Camberwell extension

An extension at the southern end of the line to Camberwell and Denmark Hill was proposed and approved in 1931 as part of the London Electric Metropolitan District and Central London Railway Companies (Works) Act, 1931. In April 1937, the estimated cost of the proposed extension was £5,000,000 (approximately £320 million today) and the London Passenger Transport Board announced that, due to rising materials prices, the extension had been postponed until the Board's finances improved. Apart from the extension of the sidings south of Elephant & Castle, no work on the extension took place before the Second World War, but the powers were renewed by the government in 1947 under the Special Enactments (Extension of Time) Act, 1940. A projected extension as far as Camberwell was shown on a 1949 edition of the Underground map but no further work was done. The train describers at Warwick Avenue station showed Camberwell as a destination until the 1990s.

Electricity supply

One oddity is that, almost from its opening until 1917, the Bakerloo operated with the polarity of the conductor rails reversed, the outside rail negative and the centre rail positive. This came about because the Bakerloo shared a power source with the District Railway. On the Bakerloo, the outside conductor rail tended to leak to the tunnel wall, whereas on the District Railway, the centre rail shared a similar problem. The solution was to reverse the polarity on the Bakerloo line, so that the negative rail leaked on both systems. In 1917, the two lines were separated when the LNWR began its 'New Line' service between Euston and Watford Junction, which the Bakerloo would share north of Queens Park. As a result, normal operation was restored.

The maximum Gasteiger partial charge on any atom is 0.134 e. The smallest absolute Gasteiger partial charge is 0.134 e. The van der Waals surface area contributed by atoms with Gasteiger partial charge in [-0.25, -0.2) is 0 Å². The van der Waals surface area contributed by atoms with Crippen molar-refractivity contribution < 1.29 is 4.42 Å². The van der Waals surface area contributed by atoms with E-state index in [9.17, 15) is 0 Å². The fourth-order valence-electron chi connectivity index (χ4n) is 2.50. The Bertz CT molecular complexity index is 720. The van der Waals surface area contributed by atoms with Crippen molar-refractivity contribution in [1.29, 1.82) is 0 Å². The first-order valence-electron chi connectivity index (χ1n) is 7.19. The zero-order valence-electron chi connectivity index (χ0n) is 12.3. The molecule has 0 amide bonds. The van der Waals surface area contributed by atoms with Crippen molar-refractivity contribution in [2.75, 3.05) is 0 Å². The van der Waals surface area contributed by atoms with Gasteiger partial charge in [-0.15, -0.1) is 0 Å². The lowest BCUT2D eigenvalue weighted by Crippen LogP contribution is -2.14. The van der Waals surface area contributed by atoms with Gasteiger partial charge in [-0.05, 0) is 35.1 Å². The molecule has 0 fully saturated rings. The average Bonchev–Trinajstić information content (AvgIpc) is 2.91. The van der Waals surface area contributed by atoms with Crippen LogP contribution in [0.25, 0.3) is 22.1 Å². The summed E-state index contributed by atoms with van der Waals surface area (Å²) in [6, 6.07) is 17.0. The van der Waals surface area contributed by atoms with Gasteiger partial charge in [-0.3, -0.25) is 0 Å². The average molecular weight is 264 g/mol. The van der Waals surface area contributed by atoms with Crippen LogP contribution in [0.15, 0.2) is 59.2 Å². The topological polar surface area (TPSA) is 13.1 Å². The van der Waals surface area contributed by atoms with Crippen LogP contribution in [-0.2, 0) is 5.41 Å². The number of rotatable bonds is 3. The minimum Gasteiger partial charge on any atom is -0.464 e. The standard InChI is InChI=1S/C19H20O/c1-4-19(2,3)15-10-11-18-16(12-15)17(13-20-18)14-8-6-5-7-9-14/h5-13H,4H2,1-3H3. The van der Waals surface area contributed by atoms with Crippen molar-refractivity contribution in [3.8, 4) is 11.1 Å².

The line celebrated its centenary on 10 March 2006, when various events were organised on the line.

Re-extension to Watford Junction

Over the next few years the northern section of the line may again see changes following the decision in February 2006 to transfer responsibility for Euston-Watford suburban services (on the Watford DC Line) from the Department for Transport (DfT) to Transport for London (TfL). This was in conjunction with the reorganisation of a number of north London railways under London Overground.

Under a former London Plan it was projected that by 2026 the Bakerloo line would be re-extended from Harrow & Wealdstone to Watford Junction, restoring the pre-1982 service. The railway line from Queens Park to Watford Junction, currently shared with London Overground, would then be served only by the Bakerloo line. The Best And Final Bid documentation for the Croxley Rail Link project indicates that this Bakerloo line extension is now "unlikely" because "TfL's plans to extend the Bakerloo line to Watford Junction are on hold indefinitely due to funding and business case constraints".

Camberwell proposals

The 1949 extension to Camberwell proposal was resurrected in 2006 when the then London Mayor, Ken Livingstone, suggested that an extension was being considered within 20 years. However, there are no firm commitments to this extension and it remains at the proposal stage. TfL's "Transport T2025 - Transport Vision for a growing world city" investment programme identifies the ambition to separate the present Northern line into two self-contained lines by 2025. In this plan, trains on the Northern line's Charing Cross branch would terminate at Kennington, and it has been mooted that an extension of the line to the south-east may be built, including to Camberwell. In this scenario, an extension to the Bakerloo line would no longer be required. However, recent plans are instead to extend this Northern line branch towards Battersea via two new stations at Nine Elms and Battersea Power Station, so that it is once again the Bakerloo line that would provide any extension to Camberwell.

Possible extension to Lewisham and Hayes

In its July 2011 London & South East Route Utilisation Strategy, Network Rail recommended extending the Bakerloo line from Elephant & Castle to Lewisham and then taking over the Hayes Line. This would release capacity on National Rail lines into Charing Cross.